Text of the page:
Be Thankful for Pain - the Dangers of Numb Feet

In his classic, 1974 song “Sundown,” Gordon Lightfoot sings:

Sometimes, I think it’s a shame/

When I get fellin’ better when I’m feelin’ no pain.

Bare foot about to step on pushpinsIt might not have been his intent, but Lightfoot actually has a good point about feeling no pain. If you cannot feel pain, it really is a shame!

We previously discussed how the word “diet” has negative associations, when perhaps it shouldn’t. Well, the same can sometimes go for “pain.” Sure, it obviously hurts when it’s present, but this is your body’s way of letting you know there is an issue. Even worse than feeling pain is not having any sensation at all! To have numb feet means you can’t tell when there is an issue, and this can become a major problem.

Nerve damage (neuropathy) is one of many issues that develop because of diabetes. The heightened sugar levels in the bloodstream damage the nerves and can leave you unable to feel pain.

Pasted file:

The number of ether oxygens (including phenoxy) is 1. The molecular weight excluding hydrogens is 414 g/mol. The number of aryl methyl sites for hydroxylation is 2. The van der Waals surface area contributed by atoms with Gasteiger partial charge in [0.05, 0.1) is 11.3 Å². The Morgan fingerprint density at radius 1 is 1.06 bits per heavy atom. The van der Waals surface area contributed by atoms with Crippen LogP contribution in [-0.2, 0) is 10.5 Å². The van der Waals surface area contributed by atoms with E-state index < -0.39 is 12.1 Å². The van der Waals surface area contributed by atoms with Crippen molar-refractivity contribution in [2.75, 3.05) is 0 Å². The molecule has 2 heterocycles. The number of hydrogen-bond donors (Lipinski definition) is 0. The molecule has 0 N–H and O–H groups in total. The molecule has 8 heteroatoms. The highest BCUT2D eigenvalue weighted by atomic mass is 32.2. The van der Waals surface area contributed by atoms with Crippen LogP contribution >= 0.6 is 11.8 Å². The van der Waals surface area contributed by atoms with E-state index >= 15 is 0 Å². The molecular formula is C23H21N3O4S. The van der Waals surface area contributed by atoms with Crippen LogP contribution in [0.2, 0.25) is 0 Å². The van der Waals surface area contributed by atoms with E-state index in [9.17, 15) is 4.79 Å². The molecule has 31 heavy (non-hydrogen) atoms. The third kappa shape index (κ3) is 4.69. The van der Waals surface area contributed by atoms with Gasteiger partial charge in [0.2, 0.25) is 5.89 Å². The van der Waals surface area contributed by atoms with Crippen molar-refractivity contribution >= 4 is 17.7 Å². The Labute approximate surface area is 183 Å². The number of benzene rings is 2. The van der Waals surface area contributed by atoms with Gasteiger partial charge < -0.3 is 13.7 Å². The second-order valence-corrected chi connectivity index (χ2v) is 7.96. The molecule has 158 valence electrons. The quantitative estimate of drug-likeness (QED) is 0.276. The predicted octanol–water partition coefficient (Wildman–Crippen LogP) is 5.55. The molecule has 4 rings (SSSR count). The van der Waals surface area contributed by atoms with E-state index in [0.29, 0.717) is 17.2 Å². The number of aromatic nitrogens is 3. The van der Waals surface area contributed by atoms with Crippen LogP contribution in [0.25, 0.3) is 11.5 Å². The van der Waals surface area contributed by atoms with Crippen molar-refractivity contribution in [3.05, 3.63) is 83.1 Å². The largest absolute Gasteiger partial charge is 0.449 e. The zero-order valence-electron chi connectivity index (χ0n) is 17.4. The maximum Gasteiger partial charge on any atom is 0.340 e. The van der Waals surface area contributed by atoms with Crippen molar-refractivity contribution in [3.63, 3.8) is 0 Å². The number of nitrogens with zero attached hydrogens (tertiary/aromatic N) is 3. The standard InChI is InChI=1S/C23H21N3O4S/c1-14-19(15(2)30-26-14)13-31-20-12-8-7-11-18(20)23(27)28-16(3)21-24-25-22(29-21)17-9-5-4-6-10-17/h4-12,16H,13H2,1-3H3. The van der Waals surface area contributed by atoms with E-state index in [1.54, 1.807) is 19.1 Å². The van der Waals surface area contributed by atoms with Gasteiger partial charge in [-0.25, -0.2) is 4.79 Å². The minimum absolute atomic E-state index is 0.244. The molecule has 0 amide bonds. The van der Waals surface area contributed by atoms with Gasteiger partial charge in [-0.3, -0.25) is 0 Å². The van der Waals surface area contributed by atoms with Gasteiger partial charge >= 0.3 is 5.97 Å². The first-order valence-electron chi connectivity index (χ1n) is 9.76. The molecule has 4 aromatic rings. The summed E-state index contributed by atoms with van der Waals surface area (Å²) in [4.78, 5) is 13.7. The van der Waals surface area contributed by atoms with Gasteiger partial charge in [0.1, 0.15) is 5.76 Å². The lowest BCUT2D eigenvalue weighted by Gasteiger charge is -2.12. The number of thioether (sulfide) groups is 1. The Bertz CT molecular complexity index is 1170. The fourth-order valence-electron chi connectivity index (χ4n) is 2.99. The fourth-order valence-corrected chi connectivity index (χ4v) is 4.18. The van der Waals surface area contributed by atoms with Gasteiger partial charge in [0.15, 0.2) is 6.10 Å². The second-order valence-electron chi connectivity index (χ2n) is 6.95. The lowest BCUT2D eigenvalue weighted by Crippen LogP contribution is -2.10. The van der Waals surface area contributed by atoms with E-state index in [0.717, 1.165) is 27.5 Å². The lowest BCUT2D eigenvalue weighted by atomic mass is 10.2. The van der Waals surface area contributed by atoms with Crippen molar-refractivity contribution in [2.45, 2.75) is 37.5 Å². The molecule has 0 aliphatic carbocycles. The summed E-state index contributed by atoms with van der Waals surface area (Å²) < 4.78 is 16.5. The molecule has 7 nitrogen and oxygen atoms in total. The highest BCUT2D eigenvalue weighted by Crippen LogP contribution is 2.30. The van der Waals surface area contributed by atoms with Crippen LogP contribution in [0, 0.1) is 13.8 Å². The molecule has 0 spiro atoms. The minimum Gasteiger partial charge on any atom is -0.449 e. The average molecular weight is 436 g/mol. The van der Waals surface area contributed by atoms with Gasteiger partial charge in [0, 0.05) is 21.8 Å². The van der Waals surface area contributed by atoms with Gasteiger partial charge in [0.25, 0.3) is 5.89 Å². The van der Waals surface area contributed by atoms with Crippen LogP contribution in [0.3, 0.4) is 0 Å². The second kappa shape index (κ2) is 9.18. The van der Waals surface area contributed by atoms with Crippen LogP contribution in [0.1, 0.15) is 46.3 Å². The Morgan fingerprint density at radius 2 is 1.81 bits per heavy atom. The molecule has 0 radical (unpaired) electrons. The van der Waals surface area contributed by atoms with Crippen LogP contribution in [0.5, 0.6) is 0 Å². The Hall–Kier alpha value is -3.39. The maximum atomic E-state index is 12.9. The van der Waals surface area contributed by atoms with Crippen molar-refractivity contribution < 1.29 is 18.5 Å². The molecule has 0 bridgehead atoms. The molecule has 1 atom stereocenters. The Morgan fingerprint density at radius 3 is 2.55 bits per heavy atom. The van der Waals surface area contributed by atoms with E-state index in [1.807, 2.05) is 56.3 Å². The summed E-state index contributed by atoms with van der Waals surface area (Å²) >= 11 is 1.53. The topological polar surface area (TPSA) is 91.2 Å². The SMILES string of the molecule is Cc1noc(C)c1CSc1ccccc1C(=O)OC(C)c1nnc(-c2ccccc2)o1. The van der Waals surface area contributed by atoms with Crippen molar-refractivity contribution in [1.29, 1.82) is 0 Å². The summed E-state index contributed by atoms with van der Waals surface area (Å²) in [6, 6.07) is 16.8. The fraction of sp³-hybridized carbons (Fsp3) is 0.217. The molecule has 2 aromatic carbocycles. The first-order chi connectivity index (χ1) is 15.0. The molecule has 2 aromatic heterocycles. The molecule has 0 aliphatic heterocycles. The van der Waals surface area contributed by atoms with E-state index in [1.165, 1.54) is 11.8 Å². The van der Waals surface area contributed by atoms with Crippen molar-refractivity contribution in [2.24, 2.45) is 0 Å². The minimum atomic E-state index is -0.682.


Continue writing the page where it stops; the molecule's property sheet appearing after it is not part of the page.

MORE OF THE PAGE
Even a minor cut or scrape can become a serious problem if you are not aware of it. Without knowing there is a problem, you won’t take measures to address it, like cleaning the wound and covering it with a bandage.

Diabetes also impairs the body’s abilities to fight infections and heal wounds. All of this means that a minor wound can potentially break down to the point it becomes a dangerous foot ulcer – the leading cause of limb amputation (excluding auto accidents).

If you experience cramping and pain in the leg following physical activity, this is a warning sign of bigger issues. Think about this as if ALL of the warning lights on your dashboard are going off at the same time! You should be able to comfortably walk for 30 minutes at a time. If you cannot, this is an issue and you should come in to see us.

Diabetes has serious implications for your entire physical health. You may start to recognize issues in your lower limbs (like numb feet), but they will also affect other areas of your body, including vital organs like your eyes, kidneys, and heart.

For more information on diabetic foot care, or any of the other foot care services we offer, give us a call at (317) 545-0505. You can also contact our Indianapolis, IN foot doctor office online today!

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